My daughter could not answer those kind of "how are the the same/different" questions, that was one of the red flags at her evaluations which lead to her PDD-NOS diagnosis.  She could say that both were crayons or both were brown but the concept of how they were different or the same (when they were different objects, say a silver spoon and a silver candlestick) was completely beyond her. 


Charizma77
by Carissa on May. 29, 2013 at 3:03 PM

Ashton's are usually his Pixar movie characters but glad he's not the only one that does this.


Quoting Mi_Chelly:

My son has always done this, primarily fitting everyday things into Cars characters or Transformer characters. He has gotten a bit better at it, but still does this.



Mi_Chelly
by Bronze Member on May. 29, 2013 at 3:10 PM
I had many meetings with his first speech therapist about her trying to do farm machinery and he kept calling the equipment characters from Cars. I told her, he knows what it is, he knows what they do, but like everything in his life, he gives it a name that he can relate to. If you say it's actual name, he can point it out, so give him time to out grow the characters.... His current therapist likes that he does this and encourages it,since it has been helping younger kids understand and recognize stuff. He is 9 and going into the 5th grade. Time will tell what his new therapist will say.
Charizma77
by Carissa on May. 29, 2013 at 3:16 PM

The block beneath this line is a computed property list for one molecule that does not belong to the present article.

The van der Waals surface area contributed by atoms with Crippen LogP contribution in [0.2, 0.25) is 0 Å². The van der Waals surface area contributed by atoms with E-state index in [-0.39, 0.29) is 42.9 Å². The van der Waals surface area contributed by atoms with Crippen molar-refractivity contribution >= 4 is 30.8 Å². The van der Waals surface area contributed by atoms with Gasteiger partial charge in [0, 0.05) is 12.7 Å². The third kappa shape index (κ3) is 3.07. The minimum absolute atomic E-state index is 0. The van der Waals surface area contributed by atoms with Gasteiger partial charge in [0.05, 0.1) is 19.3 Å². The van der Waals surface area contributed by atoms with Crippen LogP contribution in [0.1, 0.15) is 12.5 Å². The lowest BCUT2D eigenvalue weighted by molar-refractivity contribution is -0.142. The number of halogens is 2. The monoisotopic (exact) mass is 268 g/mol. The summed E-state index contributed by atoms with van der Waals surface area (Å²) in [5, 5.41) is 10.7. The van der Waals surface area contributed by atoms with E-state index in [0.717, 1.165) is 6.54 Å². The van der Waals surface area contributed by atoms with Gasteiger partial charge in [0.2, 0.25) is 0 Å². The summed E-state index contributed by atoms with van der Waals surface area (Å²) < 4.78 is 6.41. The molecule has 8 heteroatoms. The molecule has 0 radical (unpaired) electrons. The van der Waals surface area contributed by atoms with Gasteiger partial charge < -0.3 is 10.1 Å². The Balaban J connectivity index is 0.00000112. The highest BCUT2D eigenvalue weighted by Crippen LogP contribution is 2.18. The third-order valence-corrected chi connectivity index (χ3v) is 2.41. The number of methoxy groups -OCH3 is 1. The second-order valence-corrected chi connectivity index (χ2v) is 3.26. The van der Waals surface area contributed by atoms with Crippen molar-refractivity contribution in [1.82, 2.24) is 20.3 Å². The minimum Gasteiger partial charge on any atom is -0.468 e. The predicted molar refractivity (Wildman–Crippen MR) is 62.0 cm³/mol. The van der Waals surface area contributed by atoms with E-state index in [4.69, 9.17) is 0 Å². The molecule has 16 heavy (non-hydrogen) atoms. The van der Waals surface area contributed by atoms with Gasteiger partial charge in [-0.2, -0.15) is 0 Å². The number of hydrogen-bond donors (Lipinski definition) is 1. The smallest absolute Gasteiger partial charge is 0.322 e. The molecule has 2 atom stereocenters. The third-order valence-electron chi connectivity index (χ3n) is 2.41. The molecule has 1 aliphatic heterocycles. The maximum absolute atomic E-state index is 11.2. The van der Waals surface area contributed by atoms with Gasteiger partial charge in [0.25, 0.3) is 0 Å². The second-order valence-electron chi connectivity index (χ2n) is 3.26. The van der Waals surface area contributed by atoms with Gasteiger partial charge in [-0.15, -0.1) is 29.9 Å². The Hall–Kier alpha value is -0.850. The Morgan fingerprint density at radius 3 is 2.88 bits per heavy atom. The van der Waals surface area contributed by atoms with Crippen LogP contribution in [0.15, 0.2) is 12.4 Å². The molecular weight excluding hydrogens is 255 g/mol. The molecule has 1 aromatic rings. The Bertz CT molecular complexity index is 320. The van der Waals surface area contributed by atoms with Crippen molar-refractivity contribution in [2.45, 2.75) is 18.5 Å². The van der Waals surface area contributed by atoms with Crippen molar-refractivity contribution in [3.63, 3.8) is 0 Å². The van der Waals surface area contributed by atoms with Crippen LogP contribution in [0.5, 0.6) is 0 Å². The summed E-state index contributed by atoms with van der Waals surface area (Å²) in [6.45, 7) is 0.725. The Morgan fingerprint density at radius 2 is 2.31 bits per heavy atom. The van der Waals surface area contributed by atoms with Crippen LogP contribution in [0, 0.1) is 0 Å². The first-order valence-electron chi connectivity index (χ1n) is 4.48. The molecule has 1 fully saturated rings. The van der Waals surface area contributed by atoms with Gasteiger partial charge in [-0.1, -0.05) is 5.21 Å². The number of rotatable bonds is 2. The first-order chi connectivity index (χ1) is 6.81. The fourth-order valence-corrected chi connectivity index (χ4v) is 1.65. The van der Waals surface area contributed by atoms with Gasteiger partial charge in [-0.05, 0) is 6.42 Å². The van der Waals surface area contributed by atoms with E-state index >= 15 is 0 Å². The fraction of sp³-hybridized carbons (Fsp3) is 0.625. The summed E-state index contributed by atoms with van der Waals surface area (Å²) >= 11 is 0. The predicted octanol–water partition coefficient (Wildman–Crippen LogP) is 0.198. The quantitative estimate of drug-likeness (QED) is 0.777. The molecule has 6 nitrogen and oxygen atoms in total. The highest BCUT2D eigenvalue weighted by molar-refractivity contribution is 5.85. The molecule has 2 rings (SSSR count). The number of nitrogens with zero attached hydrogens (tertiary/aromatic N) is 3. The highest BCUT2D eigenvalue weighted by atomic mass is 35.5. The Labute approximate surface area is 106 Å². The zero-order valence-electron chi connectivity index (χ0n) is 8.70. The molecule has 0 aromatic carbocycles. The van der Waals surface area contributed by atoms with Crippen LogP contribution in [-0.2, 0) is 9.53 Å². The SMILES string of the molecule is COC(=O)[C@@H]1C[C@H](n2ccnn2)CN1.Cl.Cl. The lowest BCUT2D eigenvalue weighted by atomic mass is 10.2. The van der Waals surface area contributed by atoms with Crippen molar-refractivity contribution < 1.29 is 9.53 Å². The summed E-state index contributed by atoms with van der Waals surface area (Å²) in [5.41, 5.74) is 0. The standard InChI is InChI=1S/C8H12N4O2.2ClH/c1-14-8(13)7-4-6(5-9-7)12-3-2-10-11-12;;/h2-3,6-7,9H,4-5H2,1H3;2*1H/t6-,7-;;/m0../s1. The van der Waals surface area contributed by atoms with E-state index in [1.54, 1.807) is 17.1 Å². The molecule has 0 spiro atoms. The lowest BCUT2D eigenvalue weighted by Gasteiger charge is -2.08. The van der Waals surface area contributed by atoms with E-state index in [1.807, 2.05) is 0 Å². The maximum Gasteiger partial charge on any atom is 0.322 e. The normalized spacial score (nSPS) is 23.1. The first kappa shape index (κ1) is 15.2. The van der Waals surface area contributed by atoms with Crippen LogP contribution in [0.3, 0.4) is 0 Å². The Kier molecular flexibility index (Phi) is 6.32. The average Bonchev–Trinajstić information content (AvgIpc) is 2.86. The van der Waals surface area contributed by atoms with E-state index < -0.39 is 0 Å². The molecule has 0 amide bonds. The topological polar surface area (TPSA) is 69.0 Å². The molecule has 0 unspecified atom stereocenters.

Ashton will sometimes refer to us (our family) as characters too. For a long time we were the Incredibles.. We thought it was cute t the time but now I wonder if his therapists are getting concerned that he is doing it. It's great that your son has a therapist that encourages it. 

Quoting Mi_Chelly:

I had many meetings with his first speech therapist about her trying to do farm machinery and he kept calling the equipment characters from Cars. I told her, he knows what it is, he knows what they do, but like everything in his life, he gives it a name that he can relate to. If you say it's actual name, he can point it out, so give him time to out grow the characters.... His current therapist likes that he does this and encourages it,since it has been helping younger kids understand and recognize stuff. He is 9 and going into the 5th grade. Time will tell what his new therapist will say.



VioletsMomTown
by on May. 29, 2013 at 3:48 PM
1 mom liked this

Violet went through a time with her PECS where we would ask her "Violet, what's this?" when she would hand it to us. Say it was a drink. She would say "a wolf?" and then she'd say "no, that's not a wolf, that's a drink!" lol. She had an alternate animal name for all her cards. It was kind of funny, we don't know where she got it from. I think it shows good imagination, and sense of humor. She doesn't do it anymore, I think she was getting bored of the cards, she's not using them at home anymore, she uses her words now.

SnortysMom
by Cathleen on May. 29, 2013 at 3:49 PM
1 mom liked this

I've never noticed if Aidan did anything like that. Now I'm going to pay closer attention to his speech today. 

darbyakeep45
by Darby on May. 29, 2013 at 6:22 PM

My son is nonverbal...good story though!